It is unpleasant to be sick under the best of circumstances, but how much more sad it is thus to be far away from home, in a foreign country, or in foreign waters, amongst strangers, with no one caring whether you live or not ; more than that, ” I hope the poor fellow will get well, but I am afraid he never will;”—a passing remark from some Jack Tar, the subject of the remark speedily dropping from his mind. Sick at sea ! No one can know the force of those words, unless he has had the experience, has been sick on a man-of-war, out at sea, where those many little delicacies that a sick man naturally craves cannot be obtained, without the comforting and tender care of mother, sister, or some female friend, and surrounded by the discomforts and unpleasantnesses which are hard enough to bear when one is in the best of health….

The. truth is, a sailor in a little while learns to look upon sickness and death with contempt, or utter indifference, and to expect the sickness and death of some near friend as a matter of course. I am sure that I have no reason to complain, for I had as good and ten4er care as could be expected
under the circumstances ; yes, and far better.

Here’s hoping that your holiday has all the foot-stirring music and none of the scarlet fever of a Christmas at sea.

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It’s War on Christmas Time

This is the time of year when someone on Fox News or some Fox News proxy becomes apoplectic about the “War on Christmas,” and I post something snarky and self-satisfying about the stupidity and/or hypocrisy of that. So I was drawn immediately in by the title of this Peter Laarman post: “Yes, Virginia: There IS a War on Christmas.” Ready to revisit my annual ritual, I actually found that Laarman was making my usual point for me:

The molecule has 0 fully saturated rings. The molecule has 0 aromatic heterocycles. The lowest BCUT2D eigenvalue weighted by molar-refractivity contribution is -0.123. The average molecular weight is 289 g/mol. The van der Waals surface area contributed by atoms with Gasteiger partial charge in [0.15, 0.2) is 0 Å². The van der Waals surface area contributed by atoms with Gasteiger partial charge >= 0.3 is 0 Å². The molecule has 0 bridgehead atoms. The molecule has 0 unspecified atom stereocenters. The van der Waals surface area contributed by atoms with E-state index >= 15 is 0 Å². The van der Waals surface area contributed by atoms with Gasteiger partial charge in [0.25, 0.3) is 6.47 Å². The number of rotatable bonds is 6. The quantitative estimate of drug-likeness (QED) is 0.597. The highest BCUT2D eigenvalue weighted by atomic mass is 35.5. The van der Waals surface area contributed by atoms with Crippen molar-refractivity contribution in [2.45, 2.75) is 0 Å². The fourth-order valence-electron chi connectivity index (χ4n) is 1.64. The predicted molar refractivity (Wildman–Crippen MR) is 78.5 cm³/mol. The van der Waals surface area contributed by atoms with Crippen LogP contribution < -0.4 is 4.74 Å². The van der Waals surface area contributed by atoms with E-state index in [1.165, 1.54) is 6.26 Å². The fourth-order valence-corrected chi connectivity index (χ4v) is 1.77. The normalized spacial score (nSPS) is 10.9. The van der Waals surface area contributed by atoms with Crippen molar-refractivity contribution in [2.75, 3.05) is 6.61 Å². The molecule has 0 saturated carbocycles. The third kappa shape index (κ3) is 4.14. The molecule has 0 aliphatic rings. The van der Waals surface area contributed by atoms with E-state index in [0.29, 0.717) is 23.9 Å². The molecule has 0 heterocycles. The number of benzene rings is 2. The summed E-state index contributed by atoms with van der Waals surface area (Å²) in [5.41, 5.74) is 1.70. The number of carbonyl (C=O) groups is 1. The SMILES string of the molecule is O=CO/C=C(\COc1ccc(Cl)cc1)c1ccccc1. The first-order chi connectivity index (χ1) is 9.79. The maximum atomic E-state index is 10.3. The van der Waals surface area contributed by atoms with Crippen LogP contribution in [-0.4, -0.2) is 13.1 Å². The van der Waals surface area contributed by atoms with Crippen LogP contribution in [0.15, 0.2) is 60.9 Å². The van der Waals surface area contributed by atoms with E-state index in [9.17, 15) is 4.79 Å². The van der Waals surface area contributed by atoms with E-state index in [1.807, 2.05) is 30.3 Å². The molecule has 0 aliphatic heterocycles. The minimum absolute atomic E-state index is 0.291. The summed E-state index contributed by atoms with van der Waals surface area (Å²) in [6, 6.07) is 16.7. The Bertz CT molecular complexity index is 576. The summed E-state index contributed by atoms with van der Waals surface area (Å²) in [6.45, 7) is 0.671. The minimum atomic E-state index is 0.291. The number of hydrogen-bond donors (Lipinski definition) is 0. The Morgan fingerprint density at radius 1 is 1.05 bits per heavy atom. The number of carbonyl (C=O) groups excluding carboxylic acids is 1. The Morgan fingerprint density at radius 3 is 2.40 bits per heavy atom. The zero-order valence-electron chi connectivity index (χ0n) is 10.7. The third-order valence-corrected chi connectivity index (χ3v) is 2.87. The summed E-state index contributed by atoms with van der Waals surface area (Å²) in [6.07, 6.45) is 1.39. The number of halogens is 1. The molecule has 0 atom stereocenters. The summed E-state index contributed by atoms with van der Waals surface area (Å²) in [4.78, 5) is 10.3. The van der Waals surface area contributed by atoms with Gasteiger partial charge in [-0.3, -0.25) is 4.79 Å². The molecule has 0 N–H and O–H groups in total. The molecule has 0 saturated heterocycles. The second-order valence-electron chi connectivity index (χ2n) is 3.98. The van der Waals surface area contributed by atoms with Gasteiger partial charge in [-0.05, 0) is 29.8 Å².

I am troubled…by the way in which the greatest beneficiaries of a season that is supposed to be all about exalting valleys and leveling mountains—about social reversal and about good news for the poor—are invariably not the poor at all but rather the comfortable rich: i.e., people like me, and people situated well above me in the economic pyramid.

What this means is that we have an inverted Christmas, one that exalts the rich while further humiliating the poor. This as true in our time as it was in Charles Dickens’ time. But unlike the Victorians who read Dickens and pressed for reform, we appear incapable of becoming outraged about it.

Laarman rightly points out that the war on Christmas is actually the continued pillaging of the poor by the rich at precisely the moment we should be celebrating and acknowledging the world-shattering, society-inverting in-breaking  of the Kingdom of God. Real wars call Christmas truces, but this war only intensifies as the pressure to consume reaches a fever pitch at the holidays. Those who have devour, those who barely have struggle to keep up, and those who have not are reminded, as Laarman indicates, of their humiliated position in the socio-economic pyramid.

This Christmas, when you read a trite bumper sticker or wall placard about the “reason for the season,” try to remember that buying a nativity instead of a Santa or signing a religious carol instead of Jingle Bells is not sufficient to the calling we have received. Jesus came into the world to do something more, and he left us here to continue his work until he comes to call us home.